But in this golden age of self-commoditisation, admitting there is any lack of truth to oneself is akin to taking your product off the shelf. Yet, if one believes in what they sell is that, in essence, still a lie? Self-belief is not always the same as being honest to others, is it? At what point does honesty and self-promotion intersect? You can easily be false to yourself, and still appear true to your audience, and vice versa, right? Of course, there will always be those who will exploit “truth” for personal gain, but in world of the perpetual self-sale, simply knowing these concerns must cast a shade of distrust over every interaction?
Honesty is the audience’s only reason to buy. It is the most valuable part of the product. But is anyone truly getting their money’s worth? Honesty is difficult to distinguish without direct connection, difficult to establish without direct experience. How can any audience truly know truth when it is the salesperson who dictates it? There is no firm measure of honesty, and no test to remove all doubt. There are no guarantees, all you can do is shop for the most believable narrative. But the audience will only buy as much as they believe.
Trust is the only warranty we can offer. Trust is earned, and trust is built – so allow me to start a foundation with you now. If I am truly honest, I must tell you: I’m a liar – but only as much as any commercial is. Of course I am. I told you – I’m a salesman and my goal is to sell. Saying anything to contrary would be the real deception – the truest of lies.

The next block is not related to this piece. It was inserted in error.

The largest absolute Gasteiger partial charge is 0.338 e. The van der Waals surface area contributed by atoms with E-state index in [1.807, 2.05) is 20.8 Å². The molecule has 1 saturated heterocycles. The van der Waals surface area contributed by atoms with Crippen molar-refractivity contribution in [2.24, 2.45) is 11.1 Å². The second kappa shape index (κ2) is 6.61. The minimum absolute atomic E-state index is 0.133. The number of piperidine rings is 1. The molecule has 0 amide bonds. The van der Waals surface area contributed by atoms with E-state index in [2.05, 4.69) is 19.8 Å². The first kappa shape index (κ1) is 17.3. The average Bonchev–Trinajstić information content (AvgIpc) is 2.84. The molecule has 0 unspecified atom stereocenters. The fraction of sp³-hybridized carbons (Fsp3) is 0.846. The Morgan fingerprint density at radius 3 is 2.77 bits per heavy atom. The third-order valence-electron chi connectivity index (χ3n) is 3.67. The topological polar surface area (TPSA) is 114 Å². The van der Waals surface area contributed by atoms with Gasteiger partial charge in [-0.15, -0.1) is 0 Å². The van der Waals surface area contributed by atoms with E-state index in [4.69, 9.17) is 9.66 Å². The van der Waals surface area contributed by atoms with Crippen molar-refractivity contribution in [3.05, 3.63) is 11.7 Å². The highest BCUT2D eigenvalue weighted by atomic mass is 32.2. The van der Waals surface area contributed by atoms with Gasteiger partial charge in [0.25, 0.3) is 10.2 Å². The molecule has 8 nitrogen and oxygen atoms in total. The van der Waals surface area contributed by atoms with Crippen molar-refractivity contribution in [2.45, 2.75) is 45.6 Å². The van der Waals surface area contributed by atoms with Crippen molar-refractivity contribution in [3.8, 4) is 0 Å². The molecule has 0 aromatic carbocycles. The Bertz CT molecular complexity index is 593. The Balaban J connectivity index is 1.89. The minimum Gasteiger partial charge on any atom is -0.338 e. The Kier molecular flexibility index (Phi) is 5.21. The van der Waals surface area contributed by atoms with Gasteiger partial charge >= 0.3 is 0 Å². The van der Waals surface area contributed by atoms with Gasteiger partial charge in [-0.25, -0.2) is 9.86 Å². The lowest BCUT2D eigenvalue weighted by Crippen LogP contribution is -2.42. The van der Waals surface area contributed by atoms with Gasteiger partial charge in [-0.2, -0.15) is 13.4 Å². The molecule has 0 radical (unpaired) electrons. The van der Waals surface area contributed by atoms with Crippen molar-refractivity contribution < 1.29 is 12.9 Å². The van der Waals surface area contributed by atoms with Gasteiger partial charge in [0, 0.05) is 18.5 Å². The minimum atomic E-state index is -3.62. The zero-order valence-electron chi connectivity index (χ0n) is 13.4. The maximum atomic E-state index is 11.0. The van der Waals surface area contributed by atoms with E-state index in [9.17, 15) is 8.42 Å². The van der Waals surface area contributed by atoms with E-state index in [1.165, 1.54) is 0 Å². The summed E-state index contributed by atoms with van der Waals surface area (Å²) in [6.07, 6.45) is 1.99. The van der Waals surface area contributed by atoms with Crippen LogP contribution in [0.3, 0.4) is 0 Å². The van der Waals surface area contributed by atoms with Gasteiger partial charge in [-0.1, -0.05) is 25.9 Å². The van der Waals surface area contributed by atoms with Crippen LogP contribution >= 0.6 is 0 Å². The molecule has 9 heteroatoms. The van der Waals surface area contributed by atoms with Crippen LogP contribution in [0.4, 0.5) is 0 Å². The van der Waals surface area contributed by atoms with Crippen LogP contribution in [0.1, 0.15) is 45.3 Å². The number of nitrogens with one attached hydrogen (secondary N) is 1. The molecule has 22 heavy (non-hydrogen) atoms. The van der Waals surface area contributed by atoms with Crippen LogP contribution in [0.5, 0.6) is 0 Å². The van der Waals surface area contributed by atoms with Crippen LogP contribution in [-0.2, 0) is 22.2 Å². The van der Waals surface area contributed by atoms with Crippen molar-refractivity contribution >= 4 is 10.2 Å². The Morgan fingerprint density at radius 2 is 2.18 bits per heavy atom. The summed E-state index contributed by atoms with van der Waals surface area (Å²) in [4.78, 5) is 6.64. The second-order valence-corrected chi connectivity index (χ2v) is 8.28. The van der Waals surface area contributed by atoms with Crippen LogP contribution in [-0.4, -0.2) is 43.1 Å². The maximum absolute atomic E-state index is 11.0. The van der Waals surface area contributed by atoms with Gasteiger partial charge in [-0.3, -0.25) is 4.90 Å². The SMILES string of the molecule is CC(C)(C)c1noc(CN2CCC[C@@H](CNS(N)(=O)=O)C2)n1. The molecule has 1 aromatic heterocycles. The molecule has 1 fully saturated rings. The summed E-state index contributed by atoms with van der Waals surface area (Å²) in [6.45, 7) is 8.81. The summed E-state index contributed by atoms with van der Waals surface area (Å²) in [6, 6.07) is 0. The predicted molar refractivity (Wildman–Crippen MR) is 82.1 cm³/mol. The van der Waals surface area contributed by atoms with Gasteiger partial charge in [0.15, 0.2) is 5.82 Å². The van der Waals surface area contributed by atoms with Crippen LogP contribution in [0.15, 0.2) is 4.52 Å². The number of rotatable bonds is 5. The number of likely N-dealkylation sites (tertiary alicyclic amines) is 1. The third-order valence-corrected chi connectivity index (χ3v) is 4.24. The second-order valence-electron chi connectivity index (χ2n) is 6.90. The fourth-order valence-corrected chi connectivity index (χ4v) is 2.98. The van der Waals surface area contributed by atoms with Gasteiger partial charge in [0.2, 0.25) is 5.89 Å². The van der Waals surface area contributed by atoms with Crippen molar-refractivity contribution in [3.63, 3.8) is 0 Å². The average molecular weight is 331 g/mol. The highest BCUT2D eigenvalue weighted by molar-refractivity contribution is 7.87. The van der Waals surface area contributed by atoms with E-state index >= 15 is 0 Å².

To continue in this world, as my friends told me, I must embrace the selling of myself. I must accept there is no shame in this practice. The only shame attached is in how I present myself. No one should be ashamed of self-promotion, so long as it is honest, for this is a medium where only the authentic can live forever.
I am the head of this business, and the only thing on sale, truth must start in the workshop, and honesty must be my campaign. I understand nobody has to read to my words, and no one should if I’m being dishonest in my delivery.
So please, come in for look, try something on, but no, I don’t expect you to buy.
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ART BY THE WORLD FAMOUS